Occupational Licensing

All Americans deserve the opportunity to earn an honest living. Yet occupational licenses, which are essentially permission slips from the government, routinely stand in the way of honest enterprise. Without these licenses, workers can face stiff fines or even risk jail time. The requirements for licensure, though, can be an enormous burden and often force entrepreneurs to waste their valuable time and money to become licensed. Additionally, these burdens too often have no connection at all to public health or safety. Instead, they are imposed simply to protect established businesses from economic competition.

  • In 2016, we freed casket sellers in Alabama and launched a new case challenging Louisiana’s threading license. Arizona also enacted a package of occupational licensing reforms, and in Congress, the ALLOW Act was introduced, which would overhaul licensing laws in Washington, D.C. and reduce burdens for military families.
  • IJ’s landmark study License to Work measured for the first time the burdens that occupational licensing imposed on more than 100 low- and moderate-income workers. This study has been featured in over 300 news articles throughout media outlets including The New York Times, The Wall Street Journal, The Economist and BBC World News, as well as in a Pulitzer Finalist editorial series by The Des Moines Register, in congressional testimony, and in numerous scholarly and policy studies.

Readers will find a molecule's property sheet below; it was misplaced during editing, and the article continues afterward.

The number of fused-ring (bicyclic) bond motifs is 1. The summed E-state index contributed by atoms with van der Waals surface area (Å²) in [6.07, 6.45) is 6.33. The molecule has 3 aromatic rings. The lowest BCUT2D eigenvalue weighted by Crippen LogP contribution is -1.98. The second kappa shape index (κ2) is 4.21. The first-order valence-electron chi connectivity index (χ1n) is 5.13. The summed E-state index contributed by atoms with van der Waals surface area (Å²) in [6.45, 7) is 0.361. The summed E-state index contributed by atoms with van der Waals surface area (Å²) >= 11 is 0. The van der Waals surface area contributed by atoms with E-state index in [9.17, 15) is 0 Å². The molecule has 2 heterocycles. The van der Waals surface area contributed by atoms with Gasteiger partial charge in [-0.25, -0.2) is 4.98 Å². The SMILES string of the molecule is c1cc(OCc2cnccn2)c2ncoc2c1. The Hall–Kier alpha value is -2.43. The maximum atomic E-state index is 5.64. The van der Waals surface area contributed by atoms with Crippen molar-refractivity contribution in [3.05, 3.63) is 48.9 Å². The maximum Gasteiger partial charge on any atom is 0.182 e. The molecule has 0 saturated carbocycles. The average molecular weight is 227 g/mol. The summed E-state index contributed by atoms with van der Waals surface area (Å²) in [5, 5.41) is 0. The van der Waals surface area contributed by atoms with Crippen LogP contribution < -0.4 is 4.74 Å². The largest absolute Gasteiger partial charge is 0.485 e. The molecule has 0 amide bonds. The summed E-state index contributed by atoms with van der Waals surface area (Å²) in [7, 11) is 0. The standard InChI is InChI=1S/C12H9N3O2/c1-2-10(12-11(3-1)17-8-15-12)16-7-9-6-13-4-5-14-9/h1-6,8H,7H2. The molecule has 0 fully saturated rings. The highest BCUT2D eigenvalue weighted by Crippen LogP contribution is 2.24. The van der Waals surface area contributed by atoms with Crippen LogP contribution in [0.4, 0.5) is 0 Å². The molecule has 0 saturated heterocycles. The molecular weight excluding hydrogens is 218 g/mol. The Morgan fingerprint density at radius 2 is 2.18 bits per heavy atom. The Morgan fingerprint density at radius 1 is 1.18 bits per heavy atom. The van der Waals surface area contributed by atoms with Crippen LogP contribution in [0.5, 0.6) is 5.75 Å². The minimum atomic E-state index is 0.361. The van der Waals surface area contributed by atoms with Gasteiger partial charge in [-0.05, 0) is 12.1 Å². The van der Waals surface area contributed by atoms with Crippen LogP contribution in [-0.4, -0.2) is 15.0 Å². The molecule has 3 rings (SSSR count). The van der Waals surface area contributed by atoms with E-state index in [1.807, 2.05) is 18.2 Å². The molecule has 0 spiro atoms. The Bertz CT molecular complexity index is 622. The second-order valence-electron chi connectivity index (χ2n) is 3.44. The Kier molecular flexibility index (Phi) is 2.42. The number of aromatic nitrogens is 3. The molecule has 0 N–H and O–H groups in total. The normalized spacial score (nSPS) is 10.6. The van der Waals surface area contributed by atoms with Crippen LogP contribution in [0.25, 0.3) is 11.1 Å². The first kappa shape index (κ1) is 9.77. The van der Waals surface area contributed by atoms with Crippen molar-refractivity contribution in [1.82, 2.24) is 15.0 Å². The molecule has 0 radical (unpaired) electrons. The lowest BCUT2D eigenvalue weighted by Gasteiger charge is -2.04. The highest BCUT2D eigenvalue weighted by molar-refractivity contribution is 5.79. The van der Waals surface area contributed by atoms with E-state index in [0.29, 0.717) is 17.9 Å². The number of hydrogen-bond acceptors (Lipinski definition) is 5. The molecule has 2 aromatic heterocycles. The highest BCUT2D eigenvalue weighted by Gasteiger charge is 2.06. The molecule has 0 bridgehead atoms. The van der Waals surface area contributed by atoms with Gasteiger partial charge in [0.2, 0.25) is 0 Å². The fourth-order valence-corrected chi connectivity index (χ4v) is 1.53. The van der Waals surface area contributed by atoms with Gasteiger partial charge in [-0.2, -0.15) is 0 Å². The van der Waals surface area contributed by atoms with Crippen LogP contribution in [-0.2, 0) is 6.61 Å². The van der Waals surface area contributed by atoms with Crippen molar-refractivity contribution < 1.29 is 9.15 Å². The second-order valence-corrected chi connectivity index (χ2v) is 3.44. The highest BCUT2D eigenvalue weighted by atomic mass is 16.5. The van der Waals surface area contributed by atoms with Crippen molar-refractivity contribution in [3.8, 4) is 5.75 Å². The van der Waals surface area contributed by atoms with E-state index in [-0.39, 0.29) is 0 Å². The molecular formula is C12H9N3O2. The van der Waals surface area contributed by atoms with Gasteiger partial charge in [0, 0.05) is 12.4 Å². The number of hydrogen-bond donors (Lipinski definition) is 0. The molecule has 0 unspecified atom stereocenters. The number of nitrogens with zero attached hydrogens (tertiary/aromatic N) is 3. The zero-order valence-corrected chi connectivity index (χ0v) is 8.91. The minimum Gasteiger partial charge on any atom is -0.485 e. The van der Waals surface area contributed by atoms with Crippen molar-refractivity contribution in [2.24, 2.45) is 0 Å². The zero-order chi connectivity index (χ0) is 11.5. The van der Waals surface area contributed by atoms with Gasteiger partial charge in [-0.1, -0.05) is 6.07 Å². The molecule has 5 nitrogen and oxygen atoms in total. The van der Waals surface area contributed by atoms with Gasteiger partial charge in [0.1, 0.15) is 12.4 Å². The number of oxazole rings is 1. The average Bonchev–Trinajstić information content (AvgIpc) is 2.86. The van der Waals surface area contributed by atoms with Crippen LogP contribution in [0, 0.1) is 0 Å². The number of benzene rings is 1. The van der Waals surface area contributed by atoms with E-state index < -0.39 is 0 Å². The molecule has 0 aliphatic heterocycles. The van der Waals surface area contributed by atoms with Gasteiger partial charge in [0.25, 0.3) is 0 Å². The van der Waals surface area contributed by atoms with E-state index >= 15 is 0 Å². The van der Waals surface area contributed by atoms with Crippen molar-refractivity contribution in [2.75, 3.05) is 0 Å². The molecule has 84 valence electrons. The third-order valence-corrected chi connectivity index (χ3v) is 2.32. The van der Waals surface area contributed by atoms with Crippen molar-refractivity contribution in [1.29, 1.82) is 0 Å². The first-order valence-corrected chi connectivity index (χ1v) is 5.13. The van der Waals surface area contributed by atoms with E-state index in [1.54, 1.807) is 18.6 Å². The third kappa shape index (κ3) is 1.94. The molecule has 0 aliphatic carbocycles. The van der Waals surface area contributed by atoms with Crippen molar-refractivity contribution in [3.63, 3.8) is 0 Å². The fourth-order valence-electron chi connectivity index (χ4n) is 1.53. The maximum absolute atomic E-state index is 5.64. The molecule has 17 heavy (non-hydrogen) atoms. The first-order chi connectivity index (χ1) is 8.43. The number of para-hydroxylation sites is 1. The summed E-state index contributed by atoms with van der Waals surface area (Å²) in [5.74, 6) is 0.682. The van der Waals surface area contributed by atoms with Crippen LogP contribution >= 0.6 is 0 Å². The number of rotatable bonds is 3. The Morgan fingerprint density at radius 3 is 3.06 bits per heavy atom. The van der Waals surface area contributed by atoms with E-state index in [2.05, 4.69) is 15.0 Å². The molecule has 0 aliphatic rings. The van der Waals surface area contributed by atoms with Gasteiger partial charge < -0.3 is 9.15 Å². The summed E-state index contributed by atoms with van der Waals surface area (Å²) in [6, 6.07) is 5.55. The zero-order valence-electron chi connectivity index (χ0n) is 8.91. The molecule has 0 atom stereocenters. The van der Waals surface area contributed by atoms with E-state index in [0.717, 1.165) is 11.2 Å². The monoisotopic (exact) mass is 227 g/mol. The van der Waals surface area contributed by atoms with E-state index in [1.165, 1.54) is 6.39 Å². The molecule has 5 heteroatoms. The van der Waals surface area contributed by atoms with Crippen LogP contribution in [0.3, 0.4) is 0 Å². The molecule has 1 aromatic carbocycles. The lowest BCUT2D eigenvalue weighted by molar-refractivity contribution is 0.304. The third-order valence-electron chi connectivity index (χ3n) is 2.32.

• Our Strategic Research on occupational licensing was prominently cited in a white paper by President Obama’s White House Council of Economic Advisers, Department of the Treasury and the Department of Labor.
  • Since our founding, IJ has fought to roll back oppressive occupational-licensing rules in more than two dozen distinct occupations, ranging all the way from tax preparers to florists to traditional African hair braiders.

For a growing number of Americans, gainful employment no longer requires convincing only a potential employer or customer of their value. It requires also convincing the government. This barrier to an honest living makes entrepreneurship more difficult in general. Furthermore, it can be an effective bar on entering many low-income occupations for people with less access to financial capital or formal education. These laws are wrong—economically, morally and constitutionally.  Consumers and employers, not legislators and bureaucrats, should decide who succeeds in which jobs. To expand economic opportunity and vindicate the basic constitutional right to economic liberty, IJ is dedicated to rolling back these unnecessary and harmful restrictions.

 

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